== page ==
9. 11. <ul><li>The positive side of informal employment is that the money is returned to the local economy, and has a great multiplier effect as it is spent over and over again. </li></ul><ul><li>The WTO estimates that tourism generates an indirect contribution equal to 100% of direct tourism expenditures. </li></ul>CONTRIBUTION TO LOCAL ECONOMIES POSITIVE IMPACT
  10. 13. NEGATIVE ECONOMIC IMPACTS OF TOURISM <ul><li>Leakage </li></ul><ul><li>Enclave tourism </li></ul><ul><li>Infrastructure cost </li></ul><ul><li>Increase in prices </li></ul><ul><li>Economic dependence </li></ul><ul><li>Seasonal character of jobs </li></ul>
  11. 14. LEAKAGE <ul><li>LEAKAGE is the non-consumption uses of income, including saving, taxes, and imports </li></ul><ul><li>Economic Leakage occurs when all of the foreign currency earned through tourism does not remain within the host country </li></ul><ul><li>In most all-inclusive package tours, about 80% of travellers' expenditures go to the airlines, hotels and other international companies, and not to local businesses or workers. </li></ul>NEGATIVE IMPACT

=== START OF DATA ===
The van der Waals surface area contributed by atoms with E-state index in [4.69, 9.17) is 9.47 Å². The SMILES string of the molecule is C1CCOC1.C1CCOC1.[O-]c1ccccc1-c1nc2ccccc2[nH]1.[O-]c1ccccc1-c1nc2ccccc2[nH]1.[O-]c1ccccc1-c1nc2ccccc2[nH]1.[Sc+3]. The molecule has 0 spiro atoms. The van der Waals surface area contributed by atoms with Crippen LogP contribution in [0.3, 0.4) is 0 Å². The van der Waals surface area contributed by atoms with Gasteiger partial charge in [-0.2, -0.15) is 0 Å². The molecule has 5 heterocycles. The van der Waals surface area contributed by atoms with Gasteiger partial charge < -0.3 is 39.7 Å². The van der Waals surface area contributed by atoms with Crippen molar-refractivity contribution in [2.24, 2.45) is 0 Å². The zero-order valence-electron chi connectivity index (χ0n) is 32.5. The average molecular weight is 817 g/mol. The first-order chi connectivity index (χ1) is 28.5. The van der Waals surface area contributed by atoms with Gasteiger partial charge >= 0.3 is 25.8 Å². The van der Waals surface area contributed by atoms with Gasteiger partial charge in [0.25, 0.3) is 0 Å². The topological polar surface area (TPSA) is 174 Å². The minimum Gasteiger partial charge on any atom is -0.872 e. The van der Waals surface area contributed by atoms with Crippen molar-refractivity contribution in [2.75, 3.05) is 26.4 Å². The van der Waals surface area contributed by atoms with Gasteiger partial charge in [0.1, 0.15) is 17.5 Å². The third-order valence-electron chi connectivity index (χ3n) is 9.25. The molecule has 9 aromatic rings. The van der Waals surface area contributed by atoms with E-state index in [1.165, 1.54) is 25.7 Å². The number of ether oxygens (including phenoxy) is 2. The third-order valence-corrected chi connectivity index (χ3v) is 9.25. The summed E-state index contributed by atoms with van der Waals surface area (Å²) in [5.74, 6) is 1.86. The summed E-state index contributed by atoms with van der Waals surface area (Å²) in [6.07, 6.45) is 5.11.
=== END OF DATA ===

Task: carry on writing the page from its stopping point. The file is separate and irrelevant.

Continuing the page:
12. 15. 2 MAIN WAYS THAT LEAKAGE OCCURS <ul><li>IMPORT LEAKAGE </li></ul><ul><li>occurs when tourists demand standards of equipment, food, and other products that the host country cannot supply. </li></ul><ul><li>* Much of the income from tourism expenditures leaves the country again to pay for these imports. </li></ul>
  13. 16. <ul><li>EXPORT LEAKAGE </li></ul><ul><li>an export leakage arises when overseas investors who finance the resorts and hotels take their profits back to their country of origin. </li></ul><ul><li>* Often, especially in poor developing destinations, they are the only ones that possess the necessary capital to invest in the construction of tourism infrastructure and facilities . </li></ul>2 MAIN WAYS THAT LEAKAGE OCCURS
  14. 17. SOURCES OF LEAKAGE <ul><li>imports of materials and equipment for construction; </li></ul><ul><li>imports of consumer goods, particularly food and drinks; </li></ul><ul><li>repatriation of profits earned by foreign investors; </li></ul><ul><li>overseas promotional expenditures and </li></ul><ul><li>amortization of external debt incurred in the development of hotels and resorts. </li></ul>
  15. 18. ENCLAVE TOURISM <ul><li>ENCLAVE </li></ul><ul><li>describes an area of a country, region or city that is occupied by people ethnically or culturally distinct from their neighbors. </li></ul><ul><li>ENCLAVE TOURISM </li></ul><ul><li>refers to geographically isolated and closed-off resorts containing all tourism facilities and services required by tourists, and thus encouraging them to stay inside and spend within the compounds of the enclave . </li></ul>NEGATIVE IMPACT